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Higher Ground directed by Vera Farmiga [August 2011]

Higher Ground is about a woman named Corinne Briggs, played by Vera Farmiga (Up in the Air, The Departed) as an adult and Taissa Farmiga (American Horror Story) as a teenager. Corinne is raised in a Christian-in-name-only household where she occasionally attends a mainline Protestant church. As a young child, she answers an altar call and agrees to make Jesus Christ her Lord and Savior. Nothing dramatic happens in this moment, and when she tells her mother afterwards about her monumental decision, Mom does not even care. Even her pastor seems more interested in flirting with her mother than in calling attention to what has just happened. But Corinne’s promise is a sincere one. Naive, perhaps, but sincere.

The years pass. Life happens. Corinne meets a guy, falls in love, and gets pregnant out of wedlock, they get married. Her young husband has his heart set on a crazy dream of making it big in the music industry. Then the couple experiences a near-tragedy wherein they cry out to God, and they seem to witness a miracle. Is it really a miracle? Well, there are other possible explanations. But what matters is that theybelieve it’s a miracle, so Corinne and her husband newly dedicate their lives to God.

They join a rather conservative, overzealous, hippy church where they dive in head-first. Here the film showcases a lot of what evangelical Christianity is: the good, the bad, and the weird. Corinne goes to prayer meetings regularly, she stays up late with her fellow believers singing praises to God to an acoustic guitar, and she scolds non-believers for not being as righteous as she is. Her husband attends sessions where the pastor makes the men listen to awkward sex instruction tapes on how to properly “pleasure” their wives (think Tim LaHaye’s The Act of Marriage). At first, their newfound commitment to faith seems to be working out well for the couple.

Higher Ground directed by Vera Farmiga
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And yet, Corinne can never shake the feeling that she does not quite fit in. She’s a sincere believer, but a rather unconventional one. She is a passionate, outspoken woman with a keen, inquisitive mind, and that’s the kind of combination that is not always well-nurtured by evangelical culture. She’s chided for “coming awfully close to preaching” at a co-ed meeting (women shouldn’t preach to men, you see), for wearing an off-the-shoulder maternity dress (“You wouldn’t want to be guilty of causing a brother to stumble, would you?”). She’s notably uncomfortable with charismatic talk of “binding Satan.” Despite this, Corinne is fortunate to have an exuberant, exotic, Pentecostal friend named Annika (Dagmara Dominczyk), who is also an unconventional Christian. Annika speaks in tongues, decorates her bedroom walls with drawings of her husband’s penis, and lies her way out of a speeding ticket by talking to the officer about her “veggie” (wedgie) in a fake foreign accent. Annika intrigues Corinne, who begins trying to explore the gift of tongues—which her husband says is probably “satanic.” As much as she fails to fit in at church, with Annika as her anchor, Corinne seems able to go on.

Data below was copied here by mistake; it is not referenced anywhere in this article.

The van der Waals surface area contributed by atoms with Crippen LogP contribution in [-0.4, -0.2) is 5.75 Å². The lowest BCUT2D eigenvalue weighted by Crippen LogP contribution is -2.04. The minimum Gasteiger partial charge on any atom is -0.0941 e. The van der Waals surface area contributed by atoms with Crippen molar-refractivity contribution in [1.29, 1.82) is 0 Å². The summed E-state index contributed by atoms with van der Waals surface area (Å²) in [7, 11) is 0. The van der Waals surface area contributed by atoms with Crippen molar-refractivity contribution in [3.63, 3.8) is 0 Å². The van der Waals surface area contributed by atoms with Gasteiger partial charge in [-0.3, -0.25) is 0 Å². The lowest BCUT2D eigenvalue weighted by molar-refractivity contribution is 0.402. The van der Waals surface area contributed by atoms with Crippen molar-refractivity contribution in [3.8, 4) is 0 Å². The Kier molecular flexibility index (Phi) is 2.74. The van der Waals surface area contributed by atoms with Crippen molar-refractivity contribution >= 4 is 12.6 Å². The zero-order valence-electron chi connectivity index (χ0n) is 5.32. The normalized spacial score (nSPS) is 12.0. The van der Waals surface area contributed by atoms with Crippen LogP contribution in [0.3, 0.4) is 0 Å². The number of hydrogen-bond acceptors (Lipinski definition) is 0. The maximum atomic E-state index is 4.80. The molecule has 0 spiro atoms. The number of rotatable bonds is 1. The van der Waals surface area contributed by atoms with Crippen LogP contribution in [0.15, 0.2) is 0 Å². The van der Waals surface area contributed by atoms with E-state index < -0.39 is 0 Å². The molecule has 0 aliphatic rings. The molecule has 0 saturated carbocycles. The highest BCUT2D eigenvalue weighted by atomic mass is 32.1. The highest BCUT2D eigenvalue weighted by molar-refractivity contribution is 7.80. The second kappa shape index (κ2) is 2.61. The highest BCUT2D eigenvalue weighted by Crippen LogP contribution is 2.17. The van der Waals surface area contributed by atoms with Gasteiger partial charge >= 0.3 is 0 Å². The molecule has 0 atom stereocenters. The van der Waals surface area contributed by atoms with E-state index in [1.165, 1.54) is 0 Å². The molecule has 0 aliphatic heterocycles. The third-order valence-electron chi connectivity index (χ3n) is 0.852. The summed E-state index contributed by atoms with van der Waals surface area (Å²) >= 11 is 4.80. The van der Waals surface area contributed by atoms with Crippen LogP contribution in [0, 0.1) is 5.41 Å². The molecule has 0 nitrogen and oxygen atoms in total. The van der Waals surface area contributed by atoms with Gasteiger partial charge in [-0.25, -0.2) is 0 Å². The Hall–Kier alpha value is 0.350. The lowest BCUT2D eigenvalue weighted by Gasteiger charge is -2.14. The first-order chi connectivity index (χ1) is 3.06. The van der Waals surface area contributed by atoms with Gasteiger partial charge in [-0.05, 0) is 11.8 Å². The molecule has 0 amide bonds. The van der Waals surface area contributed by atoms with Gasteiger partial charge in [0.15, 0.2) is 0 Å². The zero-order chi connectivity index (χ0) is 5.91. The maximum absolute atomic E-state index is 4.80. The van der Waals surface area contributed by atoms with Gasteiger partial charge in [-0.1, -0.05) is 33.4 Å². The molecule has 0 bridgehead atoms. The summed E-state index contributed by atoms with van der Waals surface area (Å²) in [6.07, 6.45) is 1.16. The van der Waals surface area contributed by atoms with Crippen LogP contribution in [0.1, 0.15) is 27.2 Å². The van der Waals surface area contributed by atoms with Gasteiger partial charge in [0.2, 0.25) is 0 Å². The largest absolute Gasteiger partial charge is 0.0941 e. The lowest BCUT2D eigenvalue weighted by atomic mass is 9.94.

Things change though. Corinne suffers tragedy and loses someone close to her. The congregation sings “It is Well with My Soul,” but it’s pretty clear that it is not well with Corinne’s soul. Her marriage becomes strained. She begins to doubt the faith that she’s had since she was a child.

I don’t know if the people who made this film are evangelicals, but it’s precisely the sort of film that I wish evangelicals would make. It manages to tell a story of faith found, lost, then found again without coming across as naive or preachy. It doesn’t shy away from evangelicalism’s flaws; it owns them, and still manages to bend them into something profoundly moving. This has a lot to do with the fact that Vera Farmiga both stars and directs. Farmiga is exactly the kind of actor who knows how to make you feel every inch of her deeply flawed character’s anguish and pain. You love her even when you know that she’s in the wrong.

This rates as one of my favorite religious films ever. Highly recommended.

Grade: A

(This post was originally written for a forum in 2012, but never published to a blog.)

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